Why The Savoy Cocktail Book?

Savoy Cocktail Book

One of the most common questions I get when friends and acquaintances find out about the Savoy Cocktail Book Project is, “Why?”

After these few years of making cocktail after cocktail, I have to admit I sometimes wonder the same thing.

To start from the beginning…

While planning a trip to New Orleans, I’d run across Chuck Taggart’s article about the Sazerac on his site Gumbo Pages. The level of detail and elaborate ritual involved for such a seemingly simple cocktail appealed significantly to my obsessive nature.

1) Chill the cocktail glass with ice.

2) Stir the whiskey, bitters, and syrup with ice.

3) Discard the ice from the cocktail glass.

4) Dash absinthe into the glass and swirl to coat.

5) Discard most of the Absinthe.

6) Strain the chilled whiskey into the glass.

7) Squeeze a lemon peel over the glass and serve.

When executed well, it is an amazing drink that completely eclipses every one of its component ingredients.

So when we went to New Orleans, we went on a bit of a Sazerac quest, asking for them at most of the bars we got to. While we got a few really good Sazeracs, most were just not quite as tasty as the ones I had been making at home.

That made me curious. What if the same was true for other cocktails?

Earl of Savoy Book Illustration

What usually happens when I get curious about things is I get a bit obsessed. I read every thing I can find on the subject. I participate actively in online forums on the subject. I post questions to the same forums. In general, I stuff as much of the subject as I can find into my brain until it can hold no more.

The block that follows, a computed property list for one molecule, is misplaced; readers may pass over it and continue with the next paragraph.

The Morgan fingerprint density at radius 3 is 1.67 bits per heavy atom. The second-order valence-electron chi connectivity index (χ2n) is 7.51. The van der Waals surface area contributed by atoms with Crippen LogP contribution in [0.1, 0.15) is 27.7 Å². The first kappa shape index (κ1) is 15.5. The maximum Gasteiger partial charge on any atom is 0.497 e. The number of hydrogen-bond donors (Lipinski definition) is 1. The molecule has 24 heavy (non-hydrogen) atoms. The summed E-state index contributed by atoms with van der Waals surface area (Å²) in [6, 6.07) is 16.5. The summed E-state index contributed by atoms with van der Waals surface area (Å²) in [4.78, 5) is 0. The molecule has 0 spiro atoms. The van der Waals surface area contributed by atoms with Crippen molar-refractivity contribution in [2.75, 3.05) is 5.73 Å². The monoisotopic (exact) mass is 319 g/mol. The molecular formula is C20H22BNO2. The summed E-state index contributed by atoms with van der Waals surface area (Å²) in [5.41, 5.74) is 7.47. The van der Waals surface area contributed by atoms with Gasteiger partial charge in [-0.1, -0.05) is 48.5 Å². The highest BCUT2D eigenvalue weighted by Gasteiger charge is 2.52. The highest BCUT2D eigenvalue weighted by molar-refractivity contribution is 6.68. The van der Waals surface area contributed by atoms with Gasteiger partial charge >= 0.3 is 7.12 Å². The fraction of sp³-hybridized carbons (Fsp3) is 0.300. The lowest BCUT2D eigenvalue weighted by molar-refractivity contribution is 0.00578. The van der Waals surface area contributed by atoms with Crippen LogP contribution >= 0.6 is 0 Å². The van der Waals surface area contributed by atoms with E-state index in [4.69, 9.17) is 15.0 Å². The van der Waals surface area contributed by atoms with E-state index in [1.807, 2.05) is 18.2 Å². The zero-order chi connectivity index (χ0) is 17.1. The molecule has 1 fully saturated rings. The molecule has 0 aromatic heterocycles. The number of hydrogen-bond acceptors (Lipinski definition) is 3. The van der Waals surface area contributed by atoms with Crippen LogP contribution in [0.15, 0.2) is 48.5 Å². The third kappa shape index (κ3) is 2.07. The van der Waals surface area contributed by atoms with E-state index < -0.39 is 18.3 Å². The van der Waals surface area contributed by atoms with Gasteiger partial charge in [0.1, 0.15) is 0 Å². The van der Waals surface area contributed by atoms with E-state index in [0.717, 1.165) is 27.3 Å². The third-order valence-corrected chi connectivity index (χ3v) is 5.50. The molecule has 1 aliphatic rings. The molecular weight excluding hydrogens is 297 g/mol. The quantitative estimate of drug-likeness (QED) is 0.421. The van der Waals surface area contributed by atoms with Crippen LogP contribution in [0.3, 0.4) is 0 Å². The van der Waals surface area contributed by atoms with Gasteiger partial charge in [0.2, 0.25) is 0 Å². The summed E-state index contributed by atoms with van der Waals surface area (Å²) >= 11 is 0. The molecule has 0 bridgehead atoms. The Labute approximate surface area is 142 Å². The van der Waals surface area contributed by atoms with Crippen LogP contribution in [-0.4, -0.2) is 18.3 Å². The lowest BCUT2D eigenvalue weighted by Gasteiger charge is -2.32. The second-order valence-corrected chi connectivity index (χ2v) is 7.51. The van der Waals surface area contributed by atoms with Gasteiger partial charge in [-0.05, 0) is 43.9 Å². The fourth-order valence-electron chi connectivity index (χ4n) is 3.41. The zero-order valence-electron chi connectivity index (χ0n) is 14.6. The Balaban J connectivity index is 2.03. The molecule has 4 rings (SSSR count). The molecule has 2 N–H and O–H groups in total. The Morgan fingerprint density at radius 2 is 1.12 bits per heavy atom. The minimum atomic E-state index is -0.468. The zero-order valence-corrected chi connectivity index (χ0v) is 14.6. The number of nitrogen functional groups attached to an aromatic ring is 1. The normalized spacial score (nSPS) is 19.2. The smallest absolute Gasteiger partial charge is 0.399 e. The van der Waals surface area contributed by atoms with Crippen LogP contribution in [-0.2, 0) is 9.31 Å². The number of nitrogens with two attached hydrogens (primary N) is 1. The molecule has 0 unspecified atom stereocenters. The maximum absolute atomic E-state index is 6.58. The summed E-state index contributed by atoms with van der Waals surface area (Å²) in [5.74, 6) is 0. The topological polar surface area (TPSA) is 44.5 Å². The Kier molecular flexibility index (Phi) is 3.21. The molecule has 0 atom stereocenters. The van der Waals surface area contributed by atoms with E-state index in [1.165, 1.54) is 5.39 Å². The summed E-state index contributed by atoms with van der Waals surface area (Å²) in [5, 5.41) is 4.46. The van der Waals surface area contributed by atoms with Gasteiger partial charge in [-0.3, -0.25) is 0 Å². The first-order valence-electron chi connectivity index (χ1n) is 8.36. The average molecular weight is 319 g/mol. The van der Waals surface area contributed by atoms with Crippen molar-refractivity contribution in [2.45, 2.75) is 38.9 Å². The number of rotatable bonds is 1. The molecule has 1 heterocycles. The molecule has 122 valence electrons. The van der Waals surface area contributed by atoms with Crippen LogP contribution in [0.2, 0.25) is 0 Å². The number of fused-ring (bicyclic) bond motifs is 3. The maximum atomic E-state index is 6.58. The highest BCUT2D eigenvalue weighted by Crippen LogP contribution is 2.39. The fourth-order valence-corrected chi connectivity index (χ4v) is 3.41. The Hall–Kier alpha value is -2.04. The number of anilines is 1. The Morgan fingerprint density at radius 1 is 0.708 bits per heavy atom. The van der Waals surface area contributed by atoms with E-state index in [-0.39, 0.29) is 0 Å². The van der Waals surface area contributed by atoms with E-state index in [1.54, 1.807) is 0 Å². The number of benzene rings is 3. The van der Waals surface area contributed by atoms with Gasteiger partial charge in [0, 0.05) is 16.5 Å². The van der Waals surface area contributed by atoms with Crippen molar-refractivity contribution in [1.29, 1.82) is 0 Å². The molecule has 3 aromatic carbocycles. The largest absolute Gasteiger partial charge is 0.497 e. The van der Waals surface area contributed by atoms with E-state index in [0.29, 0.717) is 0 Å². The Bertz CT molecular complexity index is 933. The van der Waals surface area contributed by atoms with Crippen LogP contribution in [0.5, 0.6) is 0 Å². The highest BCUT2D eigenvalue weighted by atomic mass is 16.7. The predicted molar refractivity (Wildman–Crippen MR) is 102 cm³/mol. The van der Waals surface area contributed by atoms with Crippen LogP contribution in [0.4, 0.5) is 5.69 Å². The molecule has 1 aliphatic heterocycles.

As I’ve mentioned before, this has happened many times in the past. With Comic Books, Jazz Music, Computer Games, Computer Hardware, Cooking, Gardening, Botany, and now Cocktails.

But even after all that, I was still really only making the same few cocktails. Old Fashioneds, Manhattans, Sazeracs, and Margaritas. There was a whole world of cocktails out there that I didn’t know and hadn’t tasted. How would I familiarize myself with more of them? Where should I start?

Fortunately, Ted Haigh’s book, “Vintage Spirits and Forgotten Cocktails,” was published about this time, pointing a way towards both culinary and historical research into cocktails. Not to mention a gold mine of information regarding the historically appropriate ingredients to make those classic cocktails with.

About this time another participant on the eGullet.org Spirits and Cocktails forums started posting occasionally about obscure recipes he found in an edition of Patrick Gavin Duffy’s “Official Mixer’s Manual”. At the same time, another friend decided to familiarize himself with cooking by attempting to make all the recipes, in order, from a copy of “Joy of Cooking”.

The idea of making cocktails from one or another book, not haphazardly, but systematically and sequentially kind of appealed. It certainly wasn’t as quixotic as attempting to make all the recipes from the “Joy of Cooking”.

Savoy Statue